I can’t believe it’s been two years and I’m leaving Burkina. As I stood in line to check my baggage, I suddenly felt like I was a sleepwalker snapping awake thinking “Wait, how did I get here? The last thing I remember doing was getting off a plane being welcomed to this country in what I imagined had to be the poorest excuse for an airport in the world. Now I’m in this relatively respective looking airport boarding a plane to leave?”

Of course I did not sleepwalk here and I remember getting here quite well. It started a couple of weeks ago. Most of my things were packed. I had a couple of goodbye dinners in my honor. I said goodbye to almost everyone I care about in my village. My friends kept telling me I shouldn’t leave (thanks for making this easier for me, guys). My kids hung all over me for a couple days saying with pouty faces “Lindsy, don’t leave. Please just stay. You’re not mean. What if the new person is mean? You should just stay here.” I assured them she would not be mean but they continued their pouting. The morning I left, the kids came to my house before school to help me clear the last few things out of my house, sweep, etc. Then we sat on my porch waiting for the taxi moto to come pick me up with all of my things. The taxi moto came and as it pulled away all the kids ran after us yelling “Bye! Lindsy! Bye!” and waving like crazy. And that’s as far as I get in my departure story until I get choked up.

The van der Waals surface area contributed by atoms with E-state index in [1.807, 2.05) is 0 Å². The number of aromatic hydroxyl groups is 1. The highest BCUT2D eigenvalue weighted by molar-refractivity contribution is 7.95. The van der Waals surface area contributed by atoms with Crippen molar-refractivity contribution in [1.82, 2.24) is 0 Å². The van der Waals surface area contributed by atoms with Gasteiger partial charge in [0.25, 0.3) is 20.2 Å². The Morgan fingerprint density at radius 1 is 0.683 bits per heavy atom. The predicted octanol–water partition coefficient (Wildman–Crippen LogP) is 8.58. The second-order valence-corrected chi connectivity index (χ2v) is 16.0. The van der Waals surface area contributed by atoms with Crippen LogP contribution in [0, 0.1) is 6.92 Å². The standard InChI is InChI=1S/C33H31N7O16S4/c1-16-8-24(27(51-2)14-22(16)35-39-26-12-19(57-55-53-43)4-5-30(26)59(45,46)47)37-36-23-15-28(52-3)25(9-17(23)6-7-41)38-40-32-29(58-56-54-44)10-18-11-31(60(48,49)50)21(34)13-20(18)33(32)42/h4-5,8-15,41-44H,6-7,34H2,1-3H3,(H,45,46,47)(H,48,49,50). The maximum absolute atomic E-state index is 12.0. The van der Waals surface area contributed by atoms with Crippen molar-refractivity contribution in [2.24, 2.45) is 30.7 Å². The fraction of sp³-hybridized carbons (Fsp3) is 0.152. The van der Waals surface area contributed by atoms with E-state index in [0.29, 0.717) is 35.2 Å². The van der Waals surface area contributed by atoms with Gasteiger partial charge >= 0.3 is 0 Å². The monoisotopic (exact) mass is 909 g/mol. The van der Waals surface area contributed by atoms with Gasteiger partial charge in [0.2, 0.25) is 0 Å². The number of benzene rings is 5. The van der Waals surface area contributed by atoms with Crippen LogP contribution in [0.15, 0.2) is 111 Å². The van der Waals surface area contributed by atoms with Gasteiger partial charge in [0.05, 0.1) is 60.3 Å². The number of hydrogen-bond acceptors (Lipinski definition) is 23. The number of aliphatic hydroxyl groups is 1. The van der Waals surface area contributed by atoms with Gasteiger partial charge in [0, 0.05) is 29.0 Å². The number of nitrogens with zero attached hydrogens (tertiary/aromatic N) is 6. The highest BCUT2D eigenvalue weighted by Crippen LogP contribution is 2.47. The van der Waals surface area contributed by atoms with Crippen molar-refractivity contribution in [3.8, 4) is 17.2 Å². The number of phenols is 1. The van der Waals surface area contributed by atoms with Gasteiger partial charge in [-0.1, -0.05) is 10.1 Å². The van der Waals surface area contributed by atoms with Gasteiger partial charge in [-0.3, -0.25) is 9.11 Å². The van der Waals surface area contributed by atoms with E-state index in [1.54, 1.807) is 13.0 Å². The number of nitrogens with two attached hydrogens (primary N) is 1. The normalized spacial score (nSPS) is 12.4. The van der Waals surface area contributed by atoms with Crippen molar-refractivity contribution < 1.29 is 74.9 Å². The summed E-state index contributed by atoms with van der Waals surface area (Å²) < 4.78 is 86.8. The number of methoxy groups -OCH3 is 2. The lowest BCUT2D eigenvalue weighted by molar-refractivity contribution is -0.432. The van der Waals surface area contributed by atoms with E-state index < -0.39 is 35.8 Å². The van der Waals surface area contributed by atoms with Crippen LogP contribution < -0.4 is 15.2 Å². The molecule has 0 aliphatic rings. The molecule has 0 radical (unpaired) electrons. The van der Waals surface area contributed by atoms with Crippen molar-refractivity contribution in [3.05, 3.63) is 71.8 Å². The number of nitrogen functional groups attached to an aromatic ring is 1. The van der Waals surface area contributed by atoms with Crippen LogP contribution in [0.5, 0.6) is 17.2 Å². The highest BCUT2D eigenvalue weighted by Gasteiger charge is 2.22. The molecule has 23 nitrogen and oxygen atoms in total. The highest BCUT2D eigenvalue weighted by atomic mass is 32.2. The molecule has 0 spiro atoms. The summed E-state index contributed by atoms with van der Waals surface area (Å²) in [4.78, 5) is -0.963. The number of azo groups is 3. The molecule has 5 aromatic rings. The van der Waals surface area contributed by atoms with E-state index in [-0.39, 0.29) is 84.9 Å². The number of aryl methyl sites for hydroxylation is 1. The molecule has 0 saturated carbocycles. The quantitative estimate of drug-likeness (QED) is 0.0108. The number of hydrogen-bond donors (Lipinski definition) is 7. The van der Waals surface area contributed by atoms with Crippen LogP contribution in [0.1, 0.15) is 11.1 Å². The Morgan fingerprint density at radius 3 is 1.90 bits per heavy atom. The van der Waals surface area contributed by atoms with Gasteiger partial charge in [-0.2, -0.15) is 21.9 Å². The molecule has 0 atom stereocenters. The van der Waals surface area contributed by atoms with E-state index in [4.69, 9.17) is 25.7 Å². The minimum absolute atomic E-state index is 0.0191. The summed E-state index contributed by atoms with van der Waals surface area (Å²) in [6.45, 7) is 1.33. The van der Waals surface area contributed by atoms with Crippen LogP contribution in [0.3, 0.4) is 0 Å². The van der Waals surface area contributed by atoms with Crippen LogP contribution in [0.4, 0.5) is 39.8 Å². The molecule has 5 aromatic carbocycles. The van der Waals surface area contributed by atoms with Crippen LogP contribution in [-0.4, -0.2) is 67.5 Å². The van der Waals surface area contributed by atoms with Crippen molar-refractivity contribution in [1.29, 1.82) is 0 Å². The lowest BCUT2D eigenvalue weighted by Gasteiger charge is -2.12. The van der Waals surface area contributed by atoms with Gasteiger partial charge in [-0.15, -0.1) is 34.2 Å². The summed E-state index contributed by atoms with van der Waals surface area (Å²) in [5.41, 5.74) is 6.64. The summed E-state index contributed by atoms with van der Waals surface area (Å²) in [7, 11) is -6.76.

But don’t worry – nothing too interesting happened after that. A long bus ride, medical appointments (no problems there), and running around making sure all my i’s were dotted and t’s crossed and suddenly boom! I’m no longer a PCV – I’m an RPCV (Returned Peace Corps Volunteer).